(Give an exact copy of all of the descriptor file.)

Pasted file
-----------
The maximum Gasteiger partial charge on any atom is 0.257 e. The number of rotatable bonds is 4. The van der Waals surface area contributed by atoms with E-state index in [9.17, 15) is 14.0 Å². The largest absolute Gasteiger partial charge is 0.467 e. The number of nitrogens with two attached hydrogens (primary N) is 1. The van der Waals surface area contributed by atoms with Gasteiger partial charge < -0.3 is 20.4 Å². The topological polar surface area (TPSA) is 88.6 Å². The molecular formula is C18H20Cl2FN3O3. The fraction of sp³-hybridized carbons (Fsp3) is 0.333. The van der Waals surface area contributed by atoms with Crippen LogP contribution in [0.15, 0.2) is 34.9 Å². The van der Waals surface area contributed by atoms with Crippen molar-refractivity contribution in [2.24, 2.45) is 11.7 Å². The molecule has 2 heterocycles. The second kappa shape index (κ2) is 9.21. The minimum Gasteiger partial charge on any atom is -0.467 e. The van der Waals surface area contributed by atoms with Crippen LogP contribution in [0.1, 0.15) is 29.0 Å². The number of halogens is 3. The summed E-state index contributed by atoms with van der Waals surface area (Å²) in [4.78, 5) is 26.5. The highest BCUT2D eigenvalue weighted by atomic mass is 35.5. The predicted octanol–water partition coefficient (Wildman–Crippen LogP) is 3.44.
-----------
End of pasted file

The maximum Gasteiger partial charge on any atom is 0.257 e. The number of rotatable bonds is 4. The van der Waals surface area contributed by atoms with E-state index in [9.17, 15) is 14.0 Å². The largest absolute Gasteiger partial charge is 0.467 e. The number of nitrogens with two attached hydrogens (primary N) is 1. The van der Waals surface area contributed by atoms with Gasteiger partial charge < -0.3 is 20.4 Å². The topological polar surface area (TPSA) is 88.6 Å². The molecular formula is C18H20Cl2FN3O3. The fraction of sp³-hybridized carbons (Fsp3) is 0.333. The van der Waals surface area contributed by atoms with Crippen LogP contribution in [0.15, 0.2) is 34.9 Å². The van der Waals surface area contributed by atoms with Crippen molar-refractivity contribution in [2.24, 2.45) is 11.7 Å². The molecule has 2 heterocycles. The second kappa shape index (κ2) is 9.21. The minimum Gasteiger partial charge on any atom is -0.467 e. The van der Waals surface area contributed by atoms with Crippen LogP contribution in [0.1, 0.15) is 29.0 Å². The number of halogens is 3. The summed E-state index contributed by atoms with van der Waals surface area (Å²) in [4.78, 5) is 26.5. The highest BCUT2D eigenvalue weighted by atomic mass is 35.5. The predicted octanol–water partition coefficient (Wildman–Crippen LogP) is 3.44.